Congenital absence of the IVC

Case contributed by Bradley Kliewer
Diagnosis almost certain


Patient presented with history of ETOH cirrhosis, Hep C, ESRD with altered mental status secondary to hepatic encephalopathy. History of frequent DVTs and found to have DVT on present admission. IR consult for IVC filter placement.

Patient Data

Age: 55
Gender: Female

Unable to visualize the right common femoral vein with ultrasound so decision was made to access left common femoral.  Unable to advance a wire so hand injection was preformed showing multiple collateral veins.  No external or common iliac vein visualized.

Inferior vena cava below the intrahepatic portion is not visualized. In the region of the inferior vena cava, there are numerous collaterals.

Case Discussion

The infrahepatic IVC develops from three paired embryonic veins at around 6-8 weeks of embryogenesis:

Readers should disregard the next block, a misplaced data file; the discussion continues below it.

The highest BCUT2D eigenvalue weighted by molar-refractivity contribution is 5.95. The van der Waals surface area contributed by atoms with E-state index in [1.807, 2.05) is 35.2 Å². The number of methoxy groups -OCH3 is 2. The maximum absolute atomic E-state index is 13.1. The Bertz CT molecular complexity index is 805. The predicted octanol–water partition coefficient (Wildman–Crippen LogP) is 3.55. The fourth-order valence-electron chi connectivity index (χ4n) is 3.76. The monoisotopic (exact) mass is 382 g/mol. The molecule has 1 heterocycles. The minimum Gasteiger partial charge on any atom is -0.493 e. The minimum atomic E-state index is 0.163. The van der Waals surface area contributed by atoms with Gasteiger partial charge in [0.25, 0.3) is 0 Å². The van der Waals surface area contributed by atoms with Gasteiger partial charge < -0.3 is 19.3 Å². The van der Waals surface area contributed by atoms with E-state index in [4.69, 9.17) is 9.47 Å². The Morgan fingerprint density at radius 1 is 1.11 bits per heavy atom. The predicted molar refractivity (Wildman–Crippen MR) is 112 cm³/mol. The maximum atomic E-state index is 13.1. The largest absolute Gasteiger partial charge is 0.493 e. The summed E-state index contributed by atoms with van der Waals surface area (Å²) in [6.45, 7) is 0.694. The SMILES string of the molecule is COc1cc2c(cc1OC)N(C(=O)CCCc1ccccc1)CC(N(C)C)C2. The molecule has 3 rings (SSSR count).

• posterior cardinal
  • subcardinal
  • supracardinal

Absence of the entire IVC would result from failure of all three embryonic veins to develop properly. 

Absence of the infrarenal IVC would be the result of failure of the posterior cardinal and supracardinal veins to develop.

Controversy exists as to whether these conditions are the result of true anomalies or perinatal IVC thrombosis. Patients usually present with multiple DVTs, often at a young age.

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